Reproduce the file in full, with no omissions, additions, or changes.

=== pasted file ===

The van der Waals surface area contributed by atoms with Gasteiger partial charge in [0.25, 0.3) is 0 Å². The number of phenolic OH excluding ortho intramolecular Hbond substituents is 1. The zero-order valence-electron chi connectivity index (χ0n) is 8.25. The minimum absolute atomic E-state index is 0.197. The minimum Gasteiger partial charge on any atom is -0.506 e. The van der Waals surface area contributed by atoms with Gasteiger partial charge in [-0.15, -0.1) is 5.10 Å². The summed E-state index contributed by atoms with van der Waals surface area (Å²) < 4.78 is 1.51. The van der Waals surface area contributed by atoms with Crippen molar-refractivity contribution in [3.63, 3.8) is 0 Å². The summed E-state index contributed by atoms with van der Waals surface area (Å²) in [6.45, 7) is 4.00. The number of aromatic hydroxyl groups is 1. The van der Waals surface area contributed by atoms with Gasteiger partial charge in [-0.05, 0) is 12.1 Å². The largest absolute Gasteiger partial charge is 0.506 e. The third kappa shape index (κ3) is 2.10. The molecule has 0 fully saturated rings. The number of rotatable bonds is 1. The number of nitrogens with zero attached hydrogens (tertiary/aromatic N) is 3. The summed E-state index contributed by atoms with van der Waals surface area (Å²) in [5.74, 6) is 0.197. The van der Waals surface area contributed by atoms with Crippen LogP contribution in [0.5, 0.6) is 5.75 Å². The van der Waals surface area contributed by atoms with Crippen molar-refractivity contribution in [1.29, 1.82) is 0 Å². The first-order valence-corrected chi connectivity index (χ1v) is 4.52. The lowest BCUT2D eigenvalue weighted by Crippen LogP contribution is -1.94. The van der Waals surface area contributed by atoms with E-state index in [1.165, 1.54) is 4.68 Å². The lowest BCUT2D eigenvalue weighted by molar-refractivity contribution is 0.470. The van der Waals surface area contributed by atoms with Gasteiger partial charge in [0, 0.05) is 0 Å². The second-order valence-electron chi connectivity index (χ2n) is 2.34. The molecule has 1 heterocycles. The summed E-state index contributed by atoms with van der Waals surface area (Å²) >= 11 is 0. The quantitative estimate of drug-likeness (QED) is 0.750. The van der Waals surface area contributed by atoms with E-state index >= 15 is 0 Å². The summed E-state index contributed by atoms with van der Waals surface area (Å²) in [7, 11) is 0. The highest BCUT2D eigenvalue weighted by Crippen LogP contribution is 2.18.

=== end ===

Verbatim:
The van der Waals surface area contributed by atoms with Gasteiger partial charge in [0.25, 0.3) is 0 Å². The number of phenolic OH excluding ortho intramolecular Hbond substituents is 1. The zero-order valence-electron chi connectivity index (χ0n) is 8.25. The minimum absolute atomic E-state index is 0.197. The minimum Gasteiger partial charge on any atom is -0.506 e. The van der Waals surface area contributed by atoms with Gasteiger partial charge in [-0.15, -0.1) is 5.10 Å². The summed E-state index contributed by atoms with van der Waals surface area (Å²) < 4.78 is 1.51. The van der Waals surface area contributed by atoms with Crippen molar-refractivity contribution in [3.63, 3.8) is 0 Å². The summed E-state index contributed by atoms with van der Waals surface area (Å²) in [6.45, 7) is 4.00. The number of aromatic hydroxyl groups is 1. The van der Waals surface area contributed by atoms with Gasteiger partial charge in [-0.05, 0) is 12.1 Å². The largest absolute Gasteiger partial charge is 0.506 e. The third kappa shape index (κ3) is 2.10. The molecule has 0 fully saturated rings. The number of rotatable bonds is 1. The number of nitrogens with zero attached hydrogens (tertiary/aromatic N) is 3. The summed E-state index contributed by atoms with van der Waals surface area (Å²) in [5.74, 6) is 0.197. The van der Waals surface area contributed by atoms with Crippen LogP contribution in [0.5, 0.6) is 5.75 Å². The van der Waals surface area contributed by atoms with Crippen molar-refractivity contribution in [1.29, 1.82) is 0 Å². The first-order valence-corrected chi connectivity index (χ1v) is 4.52. The lowest BCUT2D eigenvalue weighted by Crippen LogP contribution is -1.94. The van der Waals surface area contributed by atoms with E-state index in [1.165, 1.54) is 4.68 Å². The lowest BCUT2D eigenvalue weighted by molar-refractivity contribution is 0.470. The van der Waals surface area contributed by atoms with Gasteiger partial charge in [0, 0.05) is 0 Å². The second-order valence-electron chi connectivity index (χ2n) is 2.34. The molecule has 1 heterocycles. The summed E-state index contributed by atoms with van der Waals surface area (Å²) >= 11 is 0. The quantitative estimate of drug-likeness (QED) is 0.750. The van der Waals surface area contributed by atoms with E-state index >= 15 is 0 Å². The summed E-state index contributed by atoms with van der Waals surface area (Å²) in [7, 11) is 0. The highest BCUT2D eigenvalue weighted by Crippen LogP contribution is 2.18.